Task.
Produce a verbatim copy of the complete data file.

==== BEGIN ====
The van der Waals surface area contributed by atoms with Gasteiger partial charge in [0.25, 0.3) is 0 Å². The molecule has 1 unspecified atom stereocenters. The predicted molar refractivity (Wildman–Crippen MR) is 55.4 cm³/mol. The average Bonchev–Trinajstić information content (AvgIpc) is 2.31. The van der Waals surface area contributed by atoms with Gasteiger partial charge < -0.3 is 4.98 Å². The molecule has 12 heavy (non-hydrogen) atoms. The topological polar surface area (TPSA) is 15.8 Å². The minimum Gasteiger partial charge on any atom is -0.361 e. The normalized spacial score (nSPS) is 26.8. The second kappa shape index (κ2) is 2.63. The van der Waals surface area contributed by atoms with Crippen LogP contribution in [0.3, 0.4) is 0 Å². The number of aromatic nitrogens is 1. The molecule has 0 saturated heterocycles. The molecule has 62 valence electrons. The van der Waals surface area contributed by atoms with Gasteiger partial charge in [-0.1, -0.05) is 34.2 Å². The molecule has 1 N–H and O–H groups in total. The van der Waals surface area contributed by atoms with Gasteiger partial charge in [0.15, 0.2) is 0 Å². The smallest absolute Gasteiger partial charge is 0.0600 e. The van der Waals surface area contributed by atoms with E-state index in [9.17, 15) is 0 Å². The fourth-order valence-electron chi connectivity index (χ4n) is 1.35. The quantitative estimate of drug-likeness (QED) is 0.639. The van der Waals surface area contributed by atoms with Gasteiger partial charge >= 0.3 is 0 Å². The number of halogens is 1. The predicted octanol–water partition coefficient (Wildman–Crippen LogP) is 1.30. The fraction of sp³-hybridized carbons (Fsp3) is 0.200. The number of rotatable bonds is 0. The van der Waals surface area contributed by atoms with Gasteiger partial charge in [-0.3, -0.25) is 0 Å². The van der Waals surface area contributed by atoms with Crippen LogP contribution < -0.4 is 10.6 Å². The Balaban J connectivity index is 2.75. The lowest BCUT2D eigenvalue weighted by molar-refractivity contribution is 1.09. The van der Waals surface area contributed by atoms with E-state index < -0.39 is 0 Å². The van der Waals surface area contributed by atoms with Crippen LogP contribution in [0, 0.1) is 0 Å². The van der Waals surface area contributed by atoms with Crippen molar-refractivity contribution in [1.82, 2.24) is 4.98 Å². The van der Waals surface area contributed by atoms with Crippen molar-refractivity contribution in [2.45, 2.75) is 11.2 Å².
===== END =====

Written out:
The van der Waals surface area contributed by atoms with Gasteiger partial charge in [0.25, 0.3) is 0 Å². The molecule has 1 unspecified atom stereocenters. The predicted molar refractivity (Wildman–Crippen MR) is 55.4 cm³/mol. The average Bonchev–Trinajstić information content (AvgIpc) is 2.31. The van der Waals surface area contributed by atoms with Gasteiger partial charge < -0.3 is 4.98 Å². The molecule has 12 heavy (non-hydrogen) atoms. The topological polar surface area (TPSA) is 15.8 Å². The minimum Gasteiger partial charge on any atom is -0.361 e. The normalized spacial score (nSPS) is 26.8. The second kappa shape index (κ2) is 2.63. The van der Waals surface area contributed by atoms with Crippen LogP contribution in [0.3, 0.4) is 0 Å². The number of aromatic nitrogens is 1. The molecule has 0 saturated heterocycles. The molecule has 62 valence electrons. The van der Waals surface area contributed by atoms with Gasteiger partial charge in [-0.1, -0.05) is 34.2 Å². The molecule has 1 N–H and O–H groups in total. The van der Waals surface area contributed by atoms with Gasteiger partial charge in [0.15, 0.2) is 0 Å². The smallest absolute Gasteiger partial charge is 0.0600 e. The van der Waals surface area contributed by atoms with E-state index in [9.17, 15) is 0 Å². The fourth-order valence-electron chi connectivity index (χ4n) is 1.35. The quantitative estimate of drug-likeness (QED) is 0.639. The van der Waals surface area contributed by atoms with Gasteiger partial charge >= 0.3 is 0 Å². The number of halogens is 1. The predicted octanol–water partition coefficient (Wildman–Crippen LogP) is 1.30. The fraction of sp³-hybridized carbons (Fsp3) is 0.200. The number of rotatable bonds is 0. The van der Waals surface area contributed by atoms with Gasteiger partial charge in [-0.3, -0.25) is 0 Å². The van der Waals surface area contributed by atoms with Crippen LogP contribution < -0.4 is 10.6 Å². The Balaban J connectivity index is 2.75. The lowest BCUT2D eigenvalue weighted by molar-refractivity contribution is 1.09. The van der Waals surface area contributed by atoms with E-state index < -0.39 is 0 Å². The van der Waals surface area contributed by atoms with Crippen LogP contribution in [0, 0.1) is 0 Å². The van der Waals surface area contributed by atoms with Crippen molar-refractivity contribution in [1.82, 2.24) is 4.98 Å². The van der Waals surface area contributed by atoms with Crippen molar-refractivity contribution in [2.45, 2.75) is 11.2 Å².